Message from a Trustee - Doug Taylor
One important event that is almost upon us is the Extraordinary General Meeting on Saturday 13 April 2013...
This will take place at the Conference Centre of the British Library in London, between 15:30 and 16:30 (UTC+1). There are two separate strands to be decided upon: our long-standing commitment to the membership to revise our system of voting for Elected Trustees; and some changes to our Articles recommended to us in the Hudson Report on WMUK governance.
The proposed change to our voting system for Elected Trustees would be to move from an approval system, where members indicate candidates whom they would support, to a Single Transferable Vote (STV) system, where members rank candidates in their preferred order. There are several different variants of STV, but we would be able to use software to implement the Electoral Reform Society 1997 version (ERS97) which would speed up the process of returning the results.
We are proposing changing the number of trustees to a maximum of eleven. This would involve maintaining our current seven Elected Trustee positions and creating three - or four in exceptional circumstances - Co-opted Trustees. (These should not be confused with trustees who are appointed to temporarily fill a vacancy caused by the resignation of an Elected Trusteee.) The Co-opted Trustees would be appointed by the other trustees to fill perceived gaps in the skills and experience of existing trustees and would probably be co-opted some time after an AGM following an assessment of what skills and experience are needed.
Members are entitled to vote on the three Special Resolutions, which require a 75% majority to pass, either in person or by casting a postal ballot. We will have some time to debate the resolutions at the EGM, so we would welcome as many members to attend the EGM as are able. For those who will not attend, can I ask that you still take the time to vote and express your choices, as it is important that we can reflect the views of as many of our members as possible.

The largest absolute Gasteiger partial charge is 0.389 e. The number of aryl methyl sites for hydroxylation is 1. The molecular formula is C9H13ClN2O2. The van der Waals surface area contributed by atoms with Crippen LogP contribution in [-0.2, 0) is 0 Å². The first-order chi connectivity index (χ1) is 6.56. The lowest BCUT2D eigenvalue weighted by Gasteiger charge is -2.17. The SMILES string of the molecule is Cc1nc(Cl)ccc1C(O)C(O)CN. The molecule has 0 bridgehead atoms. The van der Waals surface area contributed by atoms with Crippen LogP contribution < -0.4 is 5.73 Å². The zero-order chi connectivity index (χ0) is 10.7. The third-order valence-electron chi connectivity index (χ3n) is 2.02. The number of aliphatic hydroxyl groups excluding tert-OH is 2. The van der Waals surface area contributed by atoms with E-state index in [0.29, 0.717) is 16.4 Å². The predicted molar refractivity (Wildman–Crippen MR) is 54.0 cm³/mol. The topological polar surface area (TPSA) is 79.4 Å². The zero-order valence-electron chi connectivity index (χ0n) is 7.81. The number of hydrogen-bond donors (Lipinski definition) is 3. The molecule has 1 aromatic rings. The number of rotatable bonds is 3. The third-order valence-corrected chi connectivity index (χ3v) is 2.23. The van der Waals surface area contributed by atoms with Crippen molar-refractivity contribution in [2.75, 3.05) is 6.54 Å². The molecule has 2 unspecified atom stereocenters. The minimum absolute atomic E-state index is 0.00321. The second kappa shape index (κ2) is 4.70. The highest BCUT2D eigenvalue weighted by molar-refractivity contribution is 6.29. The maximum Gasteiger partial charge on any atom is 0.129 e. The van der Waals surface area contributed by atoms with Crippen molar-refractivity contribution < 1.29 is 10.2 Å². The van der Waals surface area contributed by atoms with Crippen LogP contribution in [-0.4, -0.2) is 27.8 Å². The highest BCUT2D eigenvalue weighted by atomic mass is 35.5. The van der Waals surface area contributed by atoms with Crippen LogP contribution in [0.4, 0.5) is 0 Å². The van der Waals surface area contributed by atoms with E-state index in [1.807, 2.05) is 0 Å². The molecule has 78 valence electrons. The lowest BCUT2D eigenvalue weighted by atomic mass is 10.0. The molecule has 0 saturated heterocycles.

Hello from the Office - Stevie Benton
Stevie Benton looks after our communications. In this piece he reflects on his first year in post.
I can't believe I've been the communications organiser for Wikimedia UK for a year already. It's been quite a journey and I've never had a role quite like this. I remember the day I applied. I'd been considering whether to apply for a week or two. I finally requested the application form at about 1pm on the closing date, three hours later my application was submitted and a week later, somewhat in a daze, I found myself at an interview on a Friday afternoon, making it with barely minutes to spare (still in jeans and jumper from my other job). To my surprise and delight, a few days later I was offered the role and that was that.
At the time of my interview, Jon and Richard were the only employees, although Daria was to start a week or two before me. The week before I formally started I received a bunch of papers in the post (complete with self-portrait by Jon) and I was on my way. When I arrived at my desk on my first day, I was greeted with more papers, a shiny laptop and 'By the way, our annual report needs to be written, designed and printed less than two months. Oh, and there's this little project called Monmouthpedia you should get involved with which we need to promote...'
Eight weeks, one glossy document and nearly 400 news articles (in around 40 countries) later, I think it would be fair to say I was slowly getting the hang of things. It hasn't slowed down since.
Joining Wikimedia UK is the best professional decision I've ever made. I find working in communications satisfying, and always have, but for it to be truly worthwhile I need to have an affinity with the organisation I represent and a belief in its objectives. Sharing the sum total of all human knowledge with everyone, everywhere, for free, is certainly something I believe in. There also needs to be a certain amount of challenge, and this hasn't been lacking either. There's always something worthwhile to throw myself into. That's before we even get on to the need to have worthwhile stories to tell.
The best thing about this job is working with such an interesting group of volunteers, trustees and staff who all share the same objectives (albeit with differing opinions about how to achieve them). There's such a wide range of interests and expertise among our community that I'm always learning something new about them. Whether it's discovering that a key volunteer is occasionally a stand-up comedian, that another is a blues musician or that you have colleagues who are experts in castles or philosophy, there are little surprises at every turn.
My key objective for the coming year is to encourage more volunteer involvement in our communications work – whether this be through the blog, our monthly reports or, more pressingly, our annual review. I know that there are many people reading this who have made significant contributions over the last twelve months, and continue to do so. I hope we can work together to tell your stories to the UK and the world.